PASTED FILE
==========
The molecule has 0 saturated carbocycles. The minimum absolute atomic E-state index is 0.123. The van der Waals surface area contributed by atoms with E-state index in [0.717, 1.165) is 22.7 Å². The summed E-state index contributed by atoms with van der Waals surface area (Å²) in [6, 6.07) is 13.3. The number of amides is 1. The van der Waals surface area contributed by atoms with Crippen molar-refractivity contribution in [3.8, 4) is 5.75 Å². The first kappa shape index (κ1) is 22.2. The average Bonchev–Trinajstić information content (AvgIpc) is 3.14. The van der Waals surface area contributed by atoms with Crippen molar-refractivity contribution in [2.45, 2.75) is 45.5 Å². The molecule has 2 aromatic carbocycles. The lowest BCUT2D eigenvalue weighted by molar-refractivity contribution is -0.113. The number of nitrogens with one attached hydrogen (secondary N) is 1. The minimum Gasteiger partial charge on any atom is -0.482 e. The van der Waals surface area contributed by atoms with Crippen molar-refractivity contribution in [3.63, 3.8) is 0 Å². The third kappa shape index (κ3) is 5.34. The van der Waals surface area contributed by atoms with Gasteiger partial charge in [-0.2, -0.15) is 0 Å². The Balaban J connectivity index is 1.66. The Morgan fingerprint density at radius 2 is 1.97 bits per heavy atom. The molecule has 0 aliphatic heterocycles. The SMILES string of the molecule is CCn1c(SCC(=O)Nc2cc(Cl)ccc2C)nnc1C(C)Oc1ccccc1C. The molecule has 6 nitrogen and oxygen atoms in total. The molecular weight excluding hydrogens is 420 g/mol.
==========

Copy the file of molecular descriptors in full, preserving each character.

The molecule has 0 saturated carbocycles. The minimum absolute atomic E-state index is 0.123. The van der Waals surface area contributed by atoms with E-state index in [0.717, 1.165) is 22.7 Å². The summed E-state index contributed by atoms with van der Waals surface area (Å²) in [6, 6.07) is 13.3. The number of amides is 1. The van der Waals surface area contributed by atoms with Crippen molar-refractivity contribution in [3.8, 4) is 5.75 Å². The first kappa shape index (κ1) is 22.2. The average Bonchev–Trinajstić information content (AvgIpc) is 3.14. The van der Waals surface area contributed by atoms with Crippen molar-refractivity contribution in [2.45, 2.75) is 45.5 Å². The molecule has 2 aromatic carbocycles. The lowest BCUT2D eigenvalue weighted by molar-refractivity contribution is -0.113. The number of nitrogens with one attached hydrogen (secondary N) is 1. The minimum Gasteiger partial charge on any atom is -0.482 e. The van der Waals surface area contributed by atoms with Crippen molar-refractivity contribution in [3.63, 3.8) is 0 Å². The third kappa shape index (κ3) is 5.34. The van der Waals surface area contributed by atoms with Gasteiger partial charge in [-0.2, -0.15) is 0 Å². The Balaban J connectivity index is 1.66. The Morgan fingerprint density at radius 2 is 1.97 bits per heavy atom. The molecule has 0 aliphatic heterocycles. The SMILES string of the molecule is CCn1c(SCC(=O)Nc2cc(Cl)ccc2C)nnc1C(C)Oc1ccccc1C. The molecule has 6 nitrogen and oxygen atoms in total. The molecular weight excluding hydrogens is 420 g/mol.